2,5 stars for me.

Btw, if Vulcan lifespan is 200 years, and the Vulcan remaining on Earth looked not old (rather in the middle of his life), he might well live a few years after the First Contact, and therefore his ears wouldn't be so amazing to anyone after death.

(Or he might just self-inflict damage at the top of his ears and get rid of hats, that's another option, a wound is not so difficult to explain)
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Nievesg
Tue, Oct 24, 2017, 9:19am (UTC -6)
Re: ENT S2: Shockwave, Part II

I am a woman and I see no problem with the shirt- boys show their body a lot in this show (great!).
I loved Hoshi overcoming her claustrophobia, Tripp getting them all in touch, and Reed volunteering for torture in order to give convincing disinformation to the Suliban (a touch of Bond spy movies, specially fitting being English and a tactical officer, and a nice hint of his "other job" on season 4's "Affliction")
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Nievesg
Tue, Oct 24, 2017, 7:57am (UTC -6)
Re: ENT S1: Silent Enemy

I liked to see Reed &Trip making a good team (good point, as there's always so much tech involved on modern war). And specially, that whenever they skip a bit of the captain's orders, they're actually right (same as will happen again on the automatized repair station). This explains why they are senior officers: because they never disobey without a really good reason. Good touch.
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Nievesg
Tue, Oct 24, 2017, 4:08am (UTC -6)
Re: ENT S4: Daedalus

Not a great episode. I found just one detail touching: when Tripp is told something like "how far would YOU go the day you lose a son?". Because it will happen on the finale...
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Nievesg
Mon, Oct 23, 2017, 2:22pm (UTC -6)
Re: ENT S4: Kir'Shara

After the Forge/Awakening = explosions, csi and philosophic travel (which I love, being a fan of cops movies and kung fu series), could this get even better? It seemed difficult but...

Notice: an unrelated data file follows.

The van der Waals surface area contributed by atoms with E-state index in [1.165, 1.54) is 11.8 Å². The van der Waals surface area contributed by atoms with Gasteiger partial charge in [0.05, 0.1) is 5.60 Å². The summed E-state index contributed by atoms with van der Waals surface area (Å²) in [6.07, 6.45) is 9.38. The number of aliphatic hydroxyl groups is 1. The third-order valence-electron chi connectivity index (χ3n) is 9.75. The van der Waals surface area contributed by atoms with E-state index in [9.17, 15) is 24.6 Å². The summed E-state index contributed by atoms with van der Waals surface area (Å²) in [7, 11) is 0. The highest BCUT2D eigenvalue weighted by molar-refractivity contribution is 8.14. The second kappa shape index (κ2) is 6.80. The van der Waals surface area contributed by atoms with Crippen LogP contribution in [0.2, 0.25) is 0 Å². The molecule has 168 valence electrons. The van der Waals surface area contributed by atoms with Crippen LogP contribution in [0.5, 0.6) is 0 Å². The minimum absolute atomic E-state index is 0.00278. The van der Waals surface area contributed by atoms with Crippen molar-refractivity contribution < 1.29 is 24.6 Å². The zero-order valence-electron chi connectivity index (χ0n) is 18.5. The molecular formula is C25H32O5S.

OH YES!!!
Shran! And not out of the blue/laughable, but the really dangerous (and in the end honest) Shran of the first season!
Soval, honest at no matter the cost, for his planet and for his debt with Forrest. He might have been a jerk in the past, but he was never corrupt and his world is at stake, so his change makes sense.
Trip risking his career (and maybe his home planet, if thins go wrong), just like Soval: on a really tough decision to prevent a war between Vulcano and Andoria. And he's not moving anymore out of anger like at season 3, but for peace. He's a commander, but he's starting to think like a real captain of something bigger than his world - a real captain of the Federation!
Surak as a Buddhist-like but understandable wiseman.
Archer as someone not posessed, but wise and open to toughtful ideas.
T'Pau as a brave and understanding leader with the rare quality of overcoming her initial fanatism.
T'Pol so tender and protective towards Archer - he is her true love, and not sexualized, just best friends - so brilliant!
Koss, such a good guy, ready to help when Archer exits the Forge and contacts him.
Corrupt government ala Game of Thrones, not too well portrayed but still enjoyable.
And ROMULANS!!!
The end of the Xindi arc was great. But the Forge/Awakening/Kir'shara is pure genius!
Best Enterprise arc ever !!!!
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Nievesg
Mon, Oct 23, 2017, 1:59pm (UTC -6)
Re: ENT S4: The Forge

Explosions, csi by Reed/Mayweather.
Heroism by Forrest, Soval paying his debt to him by risking his career for the sake of truth.
A good Vulcan background with intelligent criticism towards our own myths.
Conspirators on high levels of power.
Action and philosophy!
What's not to love????
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Nievesg
Sun, Oct 22, 2017, 4:41pm (UTC -6)
Re: ENT S3: Zero Hour

I loved Trip in kamikaze mode, ready to risk his skin -literally- even beyond anybody else's advice, to shoot and destroy the sphere. This tastes like war! Cool!
I loved Phlox at the tactical officer's desk and doing actually a good replacement of Reed, by using his medical knowledge to adapt phaser settings against the sphere creators. Surprising and effective. Refreshing!
I always love a good fight (specially if Reed/Archer are involved) and the hero running from a burst of flames. And Shran! I just wish Shran's appearance had fitted better, not out of the blue.
And the last scene - sorry, it's my guilty pleasure, I know it's too kitsch but I LOVE world war II...!
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Nievesg
Sun, Oct 22, 2017, 4:10pm (UTC -6)
Re: ENT S3: Countdown

I loved so many things!
-Hoshi being brave and resisting intimidation, until her attackers accept that fear won't work and accept drugs (which is not their best option because it affects intelligence, but she leaves them no choice).